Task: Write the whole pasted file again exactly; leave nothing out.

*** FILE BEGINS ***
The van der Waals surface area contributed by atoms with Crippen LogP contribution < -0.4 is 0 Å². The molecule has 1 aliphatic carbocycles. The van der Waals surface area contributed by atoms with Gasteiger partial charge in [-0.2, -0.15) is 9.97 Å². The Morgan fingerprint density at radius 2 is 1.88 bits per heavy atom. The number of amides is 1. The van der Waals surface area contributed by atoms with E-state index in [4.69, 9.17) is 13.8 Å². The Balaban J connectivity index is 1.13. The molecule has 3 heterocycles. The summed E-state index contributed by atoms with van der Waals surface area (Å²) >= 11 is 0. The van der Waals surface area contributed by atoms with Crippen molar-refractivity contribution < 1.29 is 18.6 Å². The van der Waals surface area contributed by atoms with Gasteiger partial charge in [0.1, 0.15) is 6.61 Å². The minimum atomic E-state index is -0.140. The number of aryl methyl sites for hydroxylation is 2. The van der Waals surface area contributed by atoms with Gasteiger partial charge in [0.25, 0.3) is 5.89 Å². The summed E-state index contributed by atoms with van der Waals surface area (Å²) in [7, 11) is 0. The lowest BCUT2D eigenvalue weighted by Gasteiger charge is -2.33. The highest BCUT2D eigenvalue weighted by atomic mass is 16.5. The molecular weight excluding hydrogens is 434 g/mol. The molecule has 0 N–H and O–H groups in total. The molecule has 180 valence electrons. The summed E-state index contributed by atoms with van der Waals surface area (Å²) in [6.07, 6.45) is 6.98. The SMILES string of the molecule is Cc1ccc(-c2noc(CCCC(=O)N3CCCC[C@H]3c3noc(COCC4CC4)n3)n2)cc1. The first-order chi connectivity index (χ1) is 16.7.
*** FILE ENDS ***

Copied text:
The van der Waals surface area contributed by atoms with Crippen LogP contribution < -0.4 is 0 Å². The molecule has 1 aliphatic carbocycles. The van der Waals surface area contributed by atoms with Gasteiger partial charge in [-0.2, -0.15) is 9.97 Å². The Morgan fingerprint density at radius 2 is 1.88 bits per heavy atom. The number of amides is 1. The van der Waals surface area contributed by atoms with E-state index in [4.69, 9.17) is 13.8 Å². The Balaban J connectivity index is 1.13. The molecule has 3 heterocycles. The summed E-state index contributed by atoms with van der Waals surface area (Å²) >= 11 is 0. The van der Waals surface area contributed by atoms with Crippen molar-refractivity contribution < 1.29 is 18.6 Å². The van der Waals surface area contributed by atoms with Gasteiger partial charge in [0.1, 0.15) is 6.61 Å². The minimum atomic E-state index is -0.140. The number of aryl methyl sites for hydroxylation is 2. The van der Waals surface area contributed by atoms with Gasteiger partial charge in [0.25, 0.3) is 5.89 Å². The summed E-state index contributed by atoms with van der Waals surface area (Å²) in [7, 11) is 0. The lowest BCUT2D eigenvalue weighted by Gasteiger charge is -2.33. The highest BCUT2D eigenvalue weighted by atomic mass is 16.5. The molecular weight excluding hydrogens is 434 g/mol. The molecule has 0 N–H and O–H groups in total. The molecule has 180 valence electrons. The summed E-state index contributed by atoms with van der Waals surface area (Å²) in [6.07, 6.45) is 6.98. The SMILES string of the molecule is Cc1ccc(-c2noc(CCCC(=O)N3CCCC[C@H]3c3noc(COCC4CC4)n3)n2)cc1. The first-order chi connectivity index (χ1) is 16.7.